1. says

    My sense is that Republicans expect McInnis to win the nomination.

    But no one has any way of telling how well Maes will do if he sticks around until the bitter end.

    Note that Maes jabs McInnis gently over who is the “real conservative” and over who might do better against Hick, but he doesn’t attack McInnis at establishment GOP meetings (he might at smaller meetings that I haven’t attended). He doesn’t really question whether McInnis is qualified to be governor or challenge his proposals. And Maes has not come up with any creative or out-of-the-box solutions to the state’s budget and economic problems. He tries to sound very mainstream, I think.

    So far, this isn’t a bitter campaign in public, although I know establishment Republicans have demanded that Maes drop out.

    And Maes’ supporters are dismayed because he hasn’t attracted the support of many establishment Republicans. So far, the activists still aren’t putting their money where their hearts supposedly are. Maes hasn’t reported on the results of his moneybomb fundraising effort on Feb. 14, which suggests it wasn’t that successful.

    I think that Maes’ biggest problem is that voters are pretty sophisticated. They’ve seen businessmen fail as candidates and as governors (Corzine, NJ), and they know that a businessman can’t just become governor and start ordering changes. The General Assembly is more powerful than the governor, and the state Supreme Court is stacked with partisan Democrats.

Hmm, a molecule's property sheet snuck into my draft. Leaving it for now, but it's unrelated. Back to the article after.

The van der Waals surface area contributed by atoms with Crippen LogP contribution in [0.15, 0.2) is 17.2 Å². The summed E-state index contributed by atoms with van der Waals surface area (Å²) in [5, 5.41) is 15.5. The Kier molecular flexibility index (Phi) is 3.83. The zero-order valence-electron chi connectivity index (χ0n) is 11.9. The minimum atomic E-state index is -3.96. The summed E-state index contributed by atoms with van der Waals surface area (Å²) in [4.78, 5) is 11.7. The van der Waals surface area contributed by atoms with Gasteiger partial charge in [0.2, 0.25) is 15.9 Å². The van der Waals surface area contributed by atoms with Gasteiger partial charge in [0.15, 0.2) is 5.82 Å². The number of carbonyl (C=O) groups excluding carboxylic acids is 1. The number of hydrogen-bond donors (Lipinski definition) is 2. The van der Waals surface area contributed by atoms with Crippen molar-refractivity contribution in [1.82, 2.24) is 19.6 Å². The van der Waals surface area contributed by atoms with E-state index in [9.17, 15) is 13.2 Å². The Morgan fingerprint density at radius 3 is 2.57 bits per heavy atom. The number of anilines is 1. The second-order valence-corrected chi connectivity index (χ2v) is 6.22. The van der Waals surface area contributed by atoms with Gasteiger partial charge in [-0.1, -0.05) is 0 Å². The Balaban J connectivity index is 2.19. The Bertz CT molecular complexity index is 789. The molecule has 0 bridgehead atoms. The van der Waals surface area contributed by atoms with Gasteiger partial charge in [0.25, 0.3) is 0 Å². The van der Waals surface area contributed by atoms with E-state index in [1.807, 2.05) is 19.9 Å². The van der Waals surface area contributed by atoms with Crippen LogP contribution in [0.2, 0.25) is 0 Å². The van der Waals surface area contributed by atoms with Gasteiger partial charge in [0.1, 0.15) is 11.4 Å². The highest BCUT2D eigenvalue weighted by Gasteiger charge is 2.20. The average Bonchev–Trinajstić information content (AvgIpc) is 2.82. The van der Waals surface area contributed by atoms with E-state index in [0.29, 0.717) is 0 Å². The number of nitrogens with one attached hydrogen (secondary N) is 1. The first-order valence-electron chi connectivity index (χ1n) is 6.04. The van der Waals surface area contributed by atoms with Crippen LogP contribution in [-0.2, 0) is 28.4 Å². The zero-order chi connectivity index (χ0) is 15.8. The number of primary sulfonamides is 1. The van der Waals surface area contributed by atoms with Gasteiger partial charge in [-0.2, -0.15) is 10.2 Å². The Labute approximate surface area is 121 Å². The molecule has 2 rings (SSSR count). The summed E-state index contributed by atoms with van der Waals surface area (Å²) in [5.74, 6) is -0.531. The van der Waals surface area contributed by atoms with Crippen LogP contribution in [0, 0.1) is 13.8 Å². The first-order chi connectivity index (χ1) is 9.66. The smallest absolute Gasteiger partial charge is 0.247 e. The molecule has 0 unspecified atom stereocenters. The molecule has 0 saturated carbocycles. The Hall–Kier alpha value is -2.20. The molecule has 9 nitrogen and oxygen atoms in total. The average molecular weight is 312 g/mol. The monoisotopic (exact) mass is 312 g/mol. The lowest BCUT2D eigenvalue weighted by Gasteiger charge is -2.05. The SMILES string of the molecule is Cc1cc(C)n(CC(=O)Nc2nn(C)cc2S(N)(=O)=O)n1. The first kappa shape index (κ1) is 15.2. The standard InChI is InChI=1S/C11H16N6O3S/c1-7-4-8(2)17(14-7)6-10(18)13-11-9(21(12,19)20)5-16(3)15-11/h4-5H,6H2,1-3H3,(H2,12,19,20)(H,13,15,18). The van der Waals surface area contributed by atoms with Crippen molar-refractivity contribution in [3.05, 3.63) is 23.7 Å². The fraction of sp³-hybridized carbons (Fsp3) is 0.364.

So both GOP candidates have credibility problems, but so does Hick, which, as you write, makes this an interesting election year.

  2. james says

    I also think many voters are becoming much more “sophisticated.” However, that sophistication is not based on seeing businessmen fail as candidates and governor. Voters are sophisticated enough to see that career politicians also fail as candidates and governor.

    As I understand it, the Colorado Republican establishment, in their sophisticated wisdom, supported McCain. McCain failed as a candidate. Perhaps, voters are becoming sophisticated enough to not trust the judgment of the Colorado Republican establishment.

    That does not mean McInnis will not get the nomination. Also, that does not mean Maes, if he wins the nomination, will not pick up substantial financial support. It means voters may be more inclined to consider Maes. Hence, this conversation.

    Perhaps, voter sophistication has reached a point where they recognize that more money to Maes will not overcome establishment support for McInnis prior to caucus and state convention. Perhaps, they are after votes that cannot be bought.

    Heck, I don’t know. But, if Maes gets the nomination, and does not draw establishment financial support, the alternative is Hick. I do not think the establishment wants Hick selecting judges after the four get kicked off the bench. Am I wrong?